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It Sucked and Then I Cried: How I Had a Baby, a Breakdown, and a Much Needed Margarita Hardcover – 24 Mar 2009


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Product details

  • Hardcover: 258 pages
  • Publisher: Simon Spotlight Entertainment; First Edition First Printing edition (24 Mar. 2009)
  • Language: English
  • ISBN-10: 1416936017
  • ISBN-13: 978-1416936015
  • Product Dimensions: 23.5 x 16 x 2.5 cm
  • Average Customer Review: 4.0 out of 5 stars  See all reviews (1 customer review)
  • Amazon Bestsellers Rank: 1,755,132 in Books (See Top 100 in Books)

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Most Helpful Customer Reviews

By CaroleHeidi on 16 Feb. 2013
Format: Paperback
As a fellow sufferer of PND, many moments in this memoir rang painfully true and I shed more than the odd tear at the situations and memories they triggered.

There were also frequent laugh out loud moments when Armstrong was bluntly honest about the indignities of having a baby and unexpected moments you inevitably experience with a newborn in tow.

However, had I not been a parent myself, I'm not sure I'd have engaged particularly well with it as a whole. My enjoyment heavily relied on the feeling of shared experience.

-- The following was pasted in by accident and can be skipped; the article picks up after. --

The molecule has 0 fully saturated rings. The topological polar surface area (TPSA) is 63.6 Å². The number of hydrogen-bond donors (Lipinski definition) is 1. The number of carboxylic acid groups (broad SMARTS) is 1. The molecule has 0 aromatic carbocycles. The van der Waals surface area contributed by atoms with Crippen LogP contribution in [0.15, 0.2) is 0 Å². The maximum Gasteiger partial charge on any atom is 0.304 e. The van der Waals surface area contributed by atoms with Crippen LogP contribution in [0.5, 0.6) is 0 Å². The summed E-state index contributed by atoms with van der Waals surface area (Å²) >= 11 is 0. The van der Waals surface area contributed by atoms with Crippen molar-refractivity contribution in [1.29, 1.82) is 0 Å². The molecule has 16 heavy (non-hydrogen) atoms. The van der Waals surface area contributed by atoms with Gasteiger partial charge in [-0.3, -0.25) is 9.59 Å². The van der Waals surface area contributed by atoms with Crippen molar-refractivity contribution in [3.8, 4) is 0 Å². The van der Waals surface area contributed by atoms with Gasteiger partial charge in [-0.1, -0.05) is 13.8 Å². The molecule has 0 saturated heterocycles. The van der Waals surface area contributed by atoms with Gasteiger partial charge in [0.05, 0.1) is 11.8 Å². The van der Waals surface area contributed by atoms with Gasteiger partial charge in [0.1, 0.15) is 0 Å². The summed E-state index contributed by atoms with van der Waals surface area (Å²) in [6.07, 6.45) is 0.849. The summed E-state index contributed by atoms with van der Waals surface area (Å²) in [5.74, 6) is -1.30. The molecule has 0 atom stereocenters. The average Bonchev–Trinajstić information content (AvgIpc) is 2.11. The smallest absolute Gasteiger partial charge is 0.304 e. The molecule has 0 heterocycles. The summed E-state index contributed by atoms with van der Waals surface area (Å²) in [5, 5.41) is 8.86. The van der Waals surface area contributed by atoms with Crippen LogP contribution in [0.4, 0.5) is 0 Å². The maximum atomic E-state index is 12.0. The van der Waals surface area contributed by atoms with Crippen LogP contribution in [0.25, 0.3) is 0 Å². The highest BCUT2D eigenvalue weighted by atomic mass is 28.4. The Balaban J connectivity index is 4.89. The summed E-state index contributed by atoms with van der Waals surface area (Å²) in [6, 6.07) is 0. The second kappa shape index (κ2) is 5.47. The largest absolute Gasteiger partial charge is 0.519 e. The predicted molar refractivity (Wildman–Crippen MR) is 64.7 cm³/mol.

Worth a read but not a full five stars.
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Most Helpful Customer Reviews on Amazon.com (beta)

Amazon.com: 0 reviews
55 of 58 people found the following review helpful
Disappointed Fan 8 May 2009
By D. Kettmann - Published on Amazon.com
Format: Hardcover
I'm a huge fan of Dooce but I couldn't finish this book. Between the CONSTANT RANDOM CAPITAL LETTERS and the fact that it was basically her blog, just updated to be in past tense, this book was overall a disappointment. I was really hoping for something more from Dooce. I know she does the capital letters thing on her blog but I had hoped she could do her humour and keep her voice without resorting to typical blog format.

Basically, if you're a newcomer to Dooce and missed all the drama surrounding Leta's birth, this book might interest you. But if you don't want to pay for it, just go peek through Dooce's archives - it's all right there.
85 of 96 people found the following review helpful
*shrugs shoulders* 28 Mar. 2009
By Jana - Published on Amazon.com
Format: Hardcover Verified Purchase
Heather Armstrong, proprietor of Dooce.com is a funny and fantastic writer, but this fell really flat for me and left me truly, truly disappointed (even though she loves Morrissey). And although I knew many of her blog entries would be included in the book (duh, they would have to), she doesn't really delve into anything particular to give a NEW reader true insight; almost like she skimmed over cruicial elements of depression, PPD, her real past with said depression. I think she rushed to have it published.

If you don't read her blog, this would still be a funny, sweet book, but I really wanted to learn more about her-not just a reiteration of the blog.
69 of 80 people found the following review helpful
A little uneven... 30 Mar. 2009
By B. Eckel - Published on Amazon.com
Format: Hardcover